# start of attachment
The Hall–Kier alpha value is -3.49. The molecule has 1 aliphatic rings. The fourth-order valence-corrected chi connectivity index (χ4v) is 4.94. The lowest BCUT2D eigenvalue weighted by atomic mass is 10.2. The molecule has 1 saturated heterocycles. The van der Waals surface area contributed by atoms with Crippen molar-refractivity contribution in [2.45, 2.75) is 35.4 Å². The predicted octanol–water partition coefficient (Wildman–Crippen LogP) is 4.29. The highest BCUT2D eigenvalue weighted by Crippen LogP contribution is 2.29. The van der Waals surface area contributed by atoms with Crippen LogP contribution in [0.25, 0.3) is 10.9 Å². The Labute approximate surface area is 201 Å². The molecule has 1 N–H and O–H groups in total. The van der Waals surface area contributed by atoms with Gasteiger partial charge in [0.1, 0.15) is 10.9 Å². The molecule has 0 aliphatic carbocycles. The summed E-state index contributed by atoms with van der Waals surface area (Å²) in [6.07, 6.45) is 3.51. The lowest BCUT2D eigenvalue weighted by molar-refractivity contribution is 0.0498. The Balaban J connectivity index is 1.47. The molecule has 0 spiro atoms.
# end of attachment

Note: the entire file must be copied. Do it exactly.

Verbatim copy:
The Hall–Kier alpha value is -3.49. The molecule has 1 aliphatic rings. The fourth-order valence-corrected chi connectivity index (χ4v) is 4.94. The lowest BCUT2D eigenvalue weighted by atomic mass is 10.2. The molecule has 1 saturated heterocycles. The van der Waals surface area contributed by atoms with Crippen molar-refractivity contribution in [2.45, 2.75) is 35.4 Å². The predicted octanol–water partition coefficient (Wildman–Crippen LogP) is 4.29. The highest BCUT2D eigenvalue weighted by Crippen LogP contribution is 2.29. The van der Waals surface area contributed by atoms with Crippen LogP contribution in [0.25, 0.3) is 10.9 Å². The Labute approximate surface area is 201 Å². The molecule has 1 N–H and O–H groups in total. The van der Waals surface area contributed by atoms with Gasteiger partial charge in [0.1, 0.15) is 10.9 Å². The molecule has 0 aliphatic carbocycles. The summed E-state index contributed by atoms with van der Waals surface area (Å²) in [6.07, 6.45) is 3.51. The lowest BCUT2D eigenvalue weighted by molar-refractivity contribution is 0.0498. The Balaban J connectivity index is 1.47. The molecule has 0 spiro atoms.